(4) Allowing odd numbered single registers to be callee-saved means that when run on an FR=1 FPU then the odd numbered registers are not saved via the LDC1/SDC1 instructions which are used to save the register. I.e. in FR=0 SDC1 $f20 does save $f21, whereas in FR=1 SDC1 $f20 does not save $f21.

5. Generating modeless code

With the exception of MIPS I, all MIPS architectures can generate code to run modeless. To achieve modeless operation, any instruction that moves data to or from a double-precision (64-bit) floating-point register must conform to the FRmode. Beginning with MIPS II, all ISAs will be forward-compatible with the O32 FPXX extensions.

A new command line option is proposed to target the three code generation modes:

| Option | Meaning                                                            |
| -mfp32 | Generate code that assumes it will only run on an FR=0 FPU         |
| -mfpxx | Generate code that can interlink with -mfp32 XOR -mfp64 and run on |
|        | either an FR=0 or FR=1 FPU                                         |
| -mfp64 | Generate code that assumes it will only run on an FR=1 FPU         |

The following sections explain special code generation rules required for -mfpxx.

5.1. MTC1, MFC1

The MTC1 and MFC1 instructions must not be used to access the high part of a double-precision register but can be used to access single-precision registers. It is also valid to access the low part of a double-precision register should that be useful. Any double or long long transfer between GP and FP double registers must go via memory. This restriction impacts the following scenarios:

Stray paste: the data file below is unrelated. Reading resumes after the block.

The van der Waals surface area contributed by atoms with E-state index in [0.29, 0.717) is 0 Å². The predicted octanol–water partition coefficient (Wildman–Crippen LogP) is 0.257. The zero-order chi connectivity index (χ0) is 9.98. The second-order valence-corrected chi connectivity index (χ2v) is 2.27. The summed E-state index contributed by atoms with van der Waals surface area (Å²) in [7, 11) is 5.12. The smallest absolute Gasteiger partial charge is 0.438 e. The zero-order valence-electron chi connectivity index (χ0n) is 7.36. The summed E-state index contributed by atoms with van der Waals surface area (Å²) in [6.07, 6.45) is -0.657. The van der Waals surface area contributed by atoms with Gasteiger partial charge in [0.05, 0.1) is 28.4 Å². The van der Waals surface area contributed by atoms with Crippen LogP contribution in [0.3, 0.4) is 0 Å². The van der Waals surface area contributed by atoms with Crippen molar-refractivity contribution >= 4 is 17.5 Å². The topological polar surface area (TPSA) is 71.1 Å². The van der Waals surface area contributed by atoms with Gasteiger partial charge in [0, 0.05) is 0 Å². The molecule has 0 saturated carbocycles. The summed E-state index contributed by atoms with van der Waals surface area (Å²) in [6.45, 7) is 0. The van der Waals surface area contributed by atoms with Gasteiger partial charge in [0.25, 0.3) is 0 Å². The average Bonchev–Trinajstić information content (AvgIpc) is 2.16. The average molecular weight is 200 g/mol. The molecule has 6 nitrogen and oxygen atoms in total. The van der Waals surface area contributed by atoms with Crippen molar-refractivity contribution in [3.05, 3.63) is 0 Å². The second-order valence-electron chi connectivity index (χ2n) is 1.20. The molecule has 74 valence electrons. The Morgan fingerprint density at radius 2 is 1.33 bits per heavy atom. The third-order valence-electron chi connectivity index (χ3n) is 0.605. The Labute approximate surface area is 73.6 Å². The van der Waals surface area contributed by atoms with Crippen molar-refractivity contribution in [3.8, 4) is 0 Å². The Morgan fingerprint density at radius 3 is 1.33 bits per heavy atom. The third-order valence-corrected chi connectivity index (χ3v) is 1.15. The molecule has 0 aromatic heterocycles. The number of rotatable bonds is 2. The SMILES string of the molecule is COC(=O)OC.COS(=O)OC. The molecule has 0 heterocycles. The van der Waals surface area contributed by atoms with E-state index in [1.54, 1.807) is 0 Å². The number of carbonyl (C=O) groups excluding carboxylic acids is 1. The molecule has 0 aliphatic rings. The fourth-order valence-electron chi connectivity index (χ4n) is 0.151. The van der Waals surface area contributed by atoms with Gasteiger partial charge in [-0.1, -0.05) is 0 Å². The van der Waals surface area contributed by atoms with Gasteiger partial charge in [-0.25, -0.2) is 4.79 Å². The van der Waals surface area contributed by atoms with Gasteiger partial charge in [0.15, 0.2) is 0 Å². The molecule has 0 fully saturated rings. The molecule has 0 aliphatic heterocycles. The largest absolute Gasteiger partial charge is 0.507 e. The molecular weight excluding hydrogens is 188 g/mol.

1. Moving double-precision arguments that get passed in register pairs ($4,$5) or ($6, $7) into a floating point register. This should be relatively rare; $4,$5 are only used if the first argument is a double and followed by varargs, $6,$7 are used in the following prototypes:
    1. xxx foo(int[, int], double[, anything])
    2. xxx foo(float, float, double[, anything])
    3. xxx foo([double|float], double[, any], …)
  2. Floating point conversions between int or long long and float or double.
  3. Reloads due to register allocation placing DI mode values in FP registers under extreme register pressure. (This should be a non-issue)

The cost of using memory to move doubles/long long between integer and FP registers is expected to be only slightly more costly than the corresponding move instructions due to the heavy cost of direct register transfers especially in high end MIPS implementations.

Code generation changes to achieve modeless operation are disabled via the command line option: -mfp32. This will result in an object that has to be run in FR=0 mode.

5.2. MTHC1, MFHC1

Architectures that support MTHC1/MFHC1 should use these instructions to access the high part of double-precision registers instead of moving via memory.

6. Creating a modeless calling convention

Code compiled to conform to the O32 ABI will be unable to run on an FR=1 FPU if it uses single-precision floating-point with odd register numbers. The odd register numbers 20-31 are expected to be callee-saved, but FR=1 conformant executables will treat the floating-point registers as a double unit.

See Appendix A for instruction traces showing the following calling conventions in action.

The current definition of O32 callee-saved registers is represented in Figure 2; this is referred to as O32 FP32 (-mfp32). S indicates that a register is callee-saved, this may be as a single register or part of a double-precision (even) register.

|      | 20 | 21 | 22 | 23 | 24 | 25 | 26 | 27 | 28 | 29 | 30 | 31 |
|32-bit|  S |  S |  S |  S |  S |  S |  S |  S |  S |  S |  S |  S |